Our justice system is f*ed up for victims of sexual violence (triggers)

Just did another stint with jury duty.  Third time being called since September.  This time it was for ongoing sexual abuse of a child.

I didn’t get selected.  Because I said I was biased because forget getting to the indictment stage, just coming forward about sexual abuse is so rare that even getting to the kid actually telling someone means it’s pretty likely that it actually happened.  The defense stopped asking me questions at that point, just skipped over me.

I hate the jury selection procedures.  The prosecution and the defense throw out enough “hypotheticals” that by the end of it you know not only what the (alleged) crime is, but you know how the two sides are going to proceed.

In this case, the prosecution was going to allege that this dude repeatedly assaulted a young girl in his family, and that she didn’t come forward right away because she was scared to tell anyone.

The defense is going to paint said child as a malicious liar who is being manipulated by an older sibling into making a false accusation.

This is just so @#$@#ed up.  No wonder nobody ever comes forward when being abused.  No wonder nobody is willing to go through the trial.  No wonder false accusations are such a small statistically unlikely occurrence.

And of course the other prospective jurors just ate it up, especially the former teachers.  Kids lie all the time.  They’re malicious awful creatures.

Hell, the defense attorney wasn’t any better.  When asking us a hypothetical about the punishment, he made a comment about girls who were 13 going on 30, and if a 13 year old who looked like an adult was dating and having sex with a 17 year old for a six month period, then surely that would be not that big a deal (the defendant was obviously a middle-aged man).  WTF?  A 13 year old is still a child even if she has breasts.  Especially if she has breasts.   Seventeen year olds should be damn careful that they’re not having sex with middle-schoolers.  And if they are, that is in no way the 13 year old’s fault.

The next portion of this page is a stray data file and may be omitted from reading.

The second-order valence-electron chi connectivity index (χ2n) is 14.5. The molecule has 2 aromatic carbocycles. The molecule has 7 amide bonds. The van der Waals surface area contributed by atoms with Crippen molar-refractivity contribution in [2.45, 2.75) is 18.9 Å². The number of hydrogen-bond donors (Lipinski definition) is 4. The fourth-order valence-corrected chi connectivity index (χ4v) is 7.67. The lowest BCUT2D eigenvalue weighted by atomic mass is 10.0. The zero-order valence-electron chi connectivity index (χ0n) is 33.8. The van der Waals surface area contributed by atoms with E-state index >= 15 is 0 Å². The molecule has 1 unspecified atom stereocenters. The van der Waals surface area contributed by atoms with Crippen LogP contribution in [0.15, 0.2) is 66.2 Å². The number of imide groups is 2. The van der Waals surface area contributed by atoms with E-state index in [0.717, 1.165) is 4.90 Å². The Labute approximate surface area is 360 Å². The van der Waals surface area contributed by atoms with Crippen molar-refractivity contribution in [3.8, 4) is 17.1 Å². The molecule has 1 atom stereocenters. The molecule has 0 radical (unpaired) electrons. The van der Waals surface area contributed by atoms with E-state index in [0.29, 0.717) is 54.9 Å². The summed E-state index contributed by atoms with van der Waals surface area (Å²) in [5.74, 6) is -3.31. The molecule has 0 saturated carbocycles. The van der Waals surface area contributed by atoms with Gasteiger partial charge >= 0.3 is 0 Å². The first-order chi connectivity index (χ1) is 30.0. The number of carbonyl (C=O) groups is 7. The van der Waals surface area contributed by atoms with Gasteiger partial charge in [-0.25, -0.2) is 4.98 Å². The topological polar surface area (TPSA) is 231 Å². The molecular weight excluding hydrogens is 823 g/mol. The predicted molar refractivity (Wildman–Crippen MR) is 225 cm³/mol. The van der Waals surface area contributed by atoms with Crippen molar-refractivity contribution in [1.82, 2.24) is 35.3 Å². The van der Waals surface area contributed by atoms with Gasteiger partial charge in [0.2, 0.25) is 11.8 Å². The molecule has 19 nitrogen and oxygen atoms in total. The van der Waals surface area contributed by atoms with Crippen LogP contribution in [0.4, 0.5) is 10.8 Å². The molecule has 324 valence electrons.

I don’t know what would be a better system.  I’d like to imagine that having these cases be decided judicially would be better for the victims, but judges are probably no better than normal people for being influenced by the patriarchy.  Just look at the supreme court.

20 Responses to “Our justice system is f*ed up for victims of sexual violence (triggers)”

  1. eemusings Says:

    That is just awful.

  2. plantingourpennies Says:

    Mr PoP has jury duty today – hoping he doesn’t get put on a sham of a trial like he did the last time based on his professed love of our kitten.
    But 3rd jury duty since September? Isn’t there a waiting period before they can put your name back in the pool?

    Sadly, justice is even harder to find if you report on campus, it seems: http://www.nytimes.com/2014/07/13/us/how-one-college-handled-a-sexual-assault-complaint.html

    • nicoleandmaggie Says:

      Only if I have actually served for at least 3 days. I have actually served for 1 day. The selection process doesn’t count. But if I do get a 4th summons anytime soon I’m going to call up and say it’s ridiculous.

      you have to explain more about the kitten thing…

      • plantingourpennies Says:

        The kitten thing was ridiculous. The defense was asking who had pets and Mr PoP assumed someone had abused an animal and went on about how much we loved our cat hoping to be excused. Turned out the trial was over a restraining order violation when one person broke into their former partner’s home to catnap the kitten he had raised prior to the breakup. And the defense chose Mr PoP specifically to sit on the jury. They pled our halfway through, so Mr PoP didn’t get the chance to show the defense that a cat is not worth breaking the law for, especially when the cat was not being abused.

        That’s crazy that you can be called that often. For us if you have to drive down to the courthouse (even if there end up being no trials and you’re excused after an hour), you get removed from the pool for 2 years.

      • nicoleandmaggie Says:

        Tell him next time to talk about the patriarchy. That’ll get him excused pronto.

  3. hollyatclubthrifty Says:

    That is terrible. The fact that you could read how both the defense and the prosecution planned on presenting their cases really says something. How do they expect to get unbiased jurors if they are already spoon-feeding storylines?

  4. becca Says:

    With respect (as I’m kind of glad you told them honestly what you thought), I think in this case the ethically ideal thing is to lie like hell to get on the jury and then throw the book at the jackass.